### Berkovits Update

I’ve spent the past few days in a lengthy email correspondence with Nathan Berkovits about some of the questions raised in my previous post about his “pure spinor” approach to the superstring.

The main progress has been in clarifying his construction of the bilocal operators, $\hat{b}(y,z)$, which play the role of anti-ghosts in his theory. Recall that I was more than a little worried about the apparent $z$-dependence of the amplitudes.

The idea (reminiscent of Friedan, Martinec and Shenker) is to augment the Hilbert Space of the $w_\alpha$ and $\lambda^\alpha$. In this “big Hilbert Space”, there is a dimension-zero conformal primary, $\xi_B(z)$, such that

$Z_B$ is $Q$-trivial in the big Hilbert Space, whereas it is $Q$-closed, but nontrivial, in the original “small Hilbert Space.” While $\xi_B$ is an operator in the big Hilbert Space,

lives in the small Hilbert space^{1}. Hence $\partial_z Z_B = \{ Q, \partial_z \xi_B \}$ really *is *$Q$-trivial.

The antighosts, $\hat{b}(y,z)$, can then be written as

where the normal-ordering is defined, as usual, by

The second and third terms, *separately*, are defined only in the big Hilbert Space. But the *difference* is an operator in the small Hilbert space.

$A(y)$ is an operator in the small Hilbert space, to whose construction, Nathan devotes several pages. It satisfies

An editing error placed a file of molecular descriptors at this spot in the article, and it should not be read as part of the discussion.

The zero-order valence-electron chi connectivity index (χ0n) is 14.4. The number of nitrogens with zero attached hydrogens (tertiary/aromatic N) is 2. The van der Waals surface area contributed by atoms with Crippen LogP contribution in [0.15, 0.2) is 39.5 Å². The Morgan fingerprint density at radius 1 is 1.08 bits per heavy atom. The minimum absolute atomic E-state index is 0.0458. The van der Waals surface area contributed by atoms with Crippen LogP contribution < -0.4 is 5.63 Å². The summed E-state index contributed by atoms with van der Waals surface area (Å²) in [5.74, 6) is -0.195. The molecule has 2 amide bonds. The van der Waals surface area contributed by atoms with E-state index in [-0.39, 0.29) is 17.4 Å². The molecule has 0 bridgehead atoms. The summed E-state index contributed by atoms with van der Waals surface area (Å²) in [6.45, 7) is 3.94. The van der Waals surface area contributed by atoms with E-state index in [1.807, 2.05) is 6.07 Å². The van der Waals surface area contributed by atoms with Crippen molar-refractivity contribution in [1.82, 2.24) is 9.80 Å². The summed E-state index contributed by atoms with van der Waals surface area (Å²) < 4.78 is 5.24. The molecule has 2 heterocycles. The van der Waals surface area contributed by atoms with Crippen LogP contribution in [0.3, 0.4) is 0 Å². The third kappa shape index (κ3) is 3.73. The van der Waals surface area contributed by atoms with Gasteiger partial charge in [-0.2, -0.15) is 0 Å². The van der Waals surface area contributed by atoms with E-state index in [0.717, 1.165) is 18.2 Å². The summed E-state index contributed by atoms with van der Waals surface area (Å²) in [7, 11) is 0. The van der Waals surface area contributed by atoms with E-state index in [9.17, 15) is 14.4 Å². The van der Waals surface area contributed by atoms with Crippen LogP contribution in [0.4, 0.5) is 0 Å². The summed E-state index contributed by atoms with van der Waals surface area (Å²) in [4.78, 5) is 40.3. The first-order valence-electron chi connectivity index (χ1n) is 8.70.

Now,

which, modulo the usual worries about surface terms, integrates to zero.

In this “big Hilbert Space” formulation, $\hat{b}(y,z)$ is a sum of (products of) local operators. At least in the FMS construction, you can freely pass from the small Hilbert Space formulation to the large, by inserting an extra $\xi$ somewhere on $\Sigma$. Having done so, it seems to me that you can throw away the third term in expression for $\hat{b}(y,z)$. By exactly the arguments presented here, it yields a total derivative on the moduli space. We’d then have a simple *local* operator representing the antighost,

By construction, $\{ Q,b(y)\}=0$. At the cost of a single extra insertion, $\xi_B(z)$, we can eliminate Berkovits’s spurious dependence on $3g-3$ extra points, $z_i$.

What happens when you insert a $Q$-trivial state in the amplitude? Commuting the $Q$ past all the insertions, it gets hung-up on the lone insertion of $\xi_B$. This term would give zero in the FMS case (or here, if we use the $\hat{b}(y,z)$ insertions), because there’s nothing *else* available to absorb the zero mode of $\xi$. Instead, the only contributions would come from when $Q$ hits the $b$-insertions ($\hat{b}(y,z)$ insertions), giving a total derivative. Here, we’ve arranged that $Q$ annihilate the $b(y)$s. Instead, the term where it hits the lone $\xi_B$ is nonzero, because the zero mode can be absorbed by the $b(y)$ instead. The result is still a total derivative, as would be manifest, if we’d used the $\hat{b}(y,z)$ insertions instead.

Anyway, the details could certainly be worked out better (despite the superficial similarity with the FMS construction, there are some important differences, I think), but I feel a little more comfortable with the construction of $\hat{b}(y,z)$ than I did last week…

^{1} Just to be clear, it’s *not* obvious that you can actually do this. If the operator $B_{n m} \partial_z N^{n m} \delta (B N)$ has a single pole in its OPE with anything else in correlation function, then it *obviously* cannot be written as $\partial \xi_B$, for some conformal field $\xi_B$. If that should happen, I don’t think there’s a satisfactory definition of the $\hat{b}(y,z)$. Which makes the rest of the discussion here moot.